The 25th anniversary of the Piper Alpha disaster, in which 167 men died, is being remembered.

The North Sea tragedy happened on 6 July 1988 when explosions and a fireball ripped through the rig.

A rededication ceremony and remembrance service is being held at the Memorial Garden in Aberdeen’s Hazlehead Park on Saturday morning.

The garden, which opened in 1991, has been transformed after £150,000 was raised.

A Sea King helicopter from RAF Lossiemouth is expected to open the service by conducting a fly past at 11:00.

The ceremony will include a roll call of those lost in the disaster.

The tragedy shook the industry, and directly led to more than 100 changes in safety practices.

Since procedures were changed, fatalities have fallen.

Prime Minister David Cameron wrote to industry body Oil and Gas UK to mark the anniversary.

He said: “The 25th anniversary of the Piper Alpha disaster is a fitting moment to mark the skill, bravery and dedicated professionalism of all those who work offshore.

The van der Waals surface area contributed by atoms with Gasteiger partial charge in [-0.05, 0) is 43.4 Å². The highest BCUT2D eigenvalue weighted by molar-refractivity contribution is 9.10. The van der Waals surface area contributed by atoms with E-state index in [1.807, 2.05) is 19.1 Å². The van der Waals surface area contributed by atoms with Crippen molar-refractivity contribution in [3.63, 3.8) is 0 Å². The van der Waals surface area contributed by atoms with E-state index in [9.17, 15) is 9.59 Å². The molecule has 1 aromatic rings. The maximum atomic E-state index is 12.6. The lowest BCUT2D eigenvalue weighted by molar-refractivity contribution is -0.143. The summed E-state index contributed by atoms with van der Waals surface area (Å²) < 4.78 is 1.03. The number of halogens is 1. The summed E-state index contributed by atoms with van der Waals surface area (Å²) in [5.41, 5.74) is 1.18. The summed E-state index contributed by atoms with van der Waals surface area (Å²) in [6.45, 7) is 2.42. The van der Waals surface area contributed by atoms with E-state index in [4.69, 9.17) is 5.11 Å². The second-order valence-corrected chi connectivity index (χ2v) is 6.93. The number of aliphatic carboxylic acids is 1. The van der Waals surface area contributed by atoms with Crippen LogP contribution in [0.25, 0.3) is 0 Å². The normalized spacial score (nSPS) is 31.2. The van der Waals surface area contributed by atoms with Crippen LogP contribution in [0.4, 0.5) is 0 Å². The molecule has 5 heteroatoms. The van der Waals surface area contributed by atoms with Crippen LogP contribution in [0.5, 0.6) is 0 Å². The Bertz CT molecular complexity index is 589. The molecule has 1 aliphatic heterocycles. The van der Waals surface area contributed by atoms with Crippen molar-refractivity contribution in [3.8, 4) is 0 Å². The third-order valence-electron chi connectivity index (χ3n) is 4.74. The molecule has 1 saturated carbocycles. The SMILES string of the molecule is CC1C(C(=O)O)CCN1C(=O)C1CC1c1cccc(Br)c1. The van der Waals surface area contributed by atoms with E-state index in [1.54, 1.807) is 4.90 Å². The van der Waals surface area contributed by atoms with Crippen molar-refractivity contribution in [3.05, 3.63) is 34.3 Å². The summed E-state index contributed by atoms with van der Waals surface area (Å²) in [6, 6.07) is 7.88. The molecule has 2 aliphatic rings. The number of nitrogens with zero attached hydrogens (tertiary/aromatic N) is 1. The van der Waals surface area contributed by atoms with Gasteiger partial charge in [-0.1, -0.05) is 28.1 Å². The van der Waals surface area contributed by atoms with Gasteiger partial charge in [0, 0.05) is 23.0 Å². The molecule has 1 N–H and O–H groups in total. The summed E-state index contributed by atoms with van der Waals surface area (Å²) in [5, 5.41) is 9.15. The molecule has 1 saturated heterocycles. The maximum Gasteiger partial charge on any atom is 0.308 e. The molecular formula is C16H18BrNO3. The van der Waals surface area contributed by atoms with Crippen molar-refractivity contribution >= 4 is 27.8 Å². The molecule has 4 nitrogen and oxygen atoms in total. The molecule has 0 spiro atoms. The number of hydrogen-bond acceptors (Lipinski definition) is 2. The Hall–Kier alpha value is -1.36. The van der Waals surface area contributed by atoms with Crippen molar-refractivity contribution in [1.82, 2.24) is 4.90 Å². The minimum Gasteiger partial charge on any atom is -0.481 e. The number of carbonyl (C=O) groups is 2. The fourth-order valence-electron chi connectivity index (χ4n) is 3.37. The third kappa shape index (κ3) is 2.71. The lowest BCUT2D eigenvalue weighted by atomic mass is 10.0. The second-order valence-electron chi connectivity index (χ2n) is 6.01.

“We will never forget the 167 who lost their lives. And my thoughts as Aberdeen remembers its loss are with their families and loved ones, the survivors and all those involved on that tragic night.”

New generation

Meanwhile, an online educational resource to help teach pupils about Piper Alpha has been launched.

Accessed via the teachers’ intranet, it is an online space where teachers can share ideas and discuss approaches to including the disaster in lessons.

The site features interviews with survivors, and news and documentary content.

First Minister Alex Salmond said: “The 25th anniversary has rightly had a substantial emphasis in making sure that the new generation of offshore workers understand the importance of Piper Alpha in creating the current offshore safety regime.

“However, given that the oil industry will be with us for the next half century and more, we also have a responsibility to ensure that new generations of Scots understand the significance of the world’s worst offshore disaster.”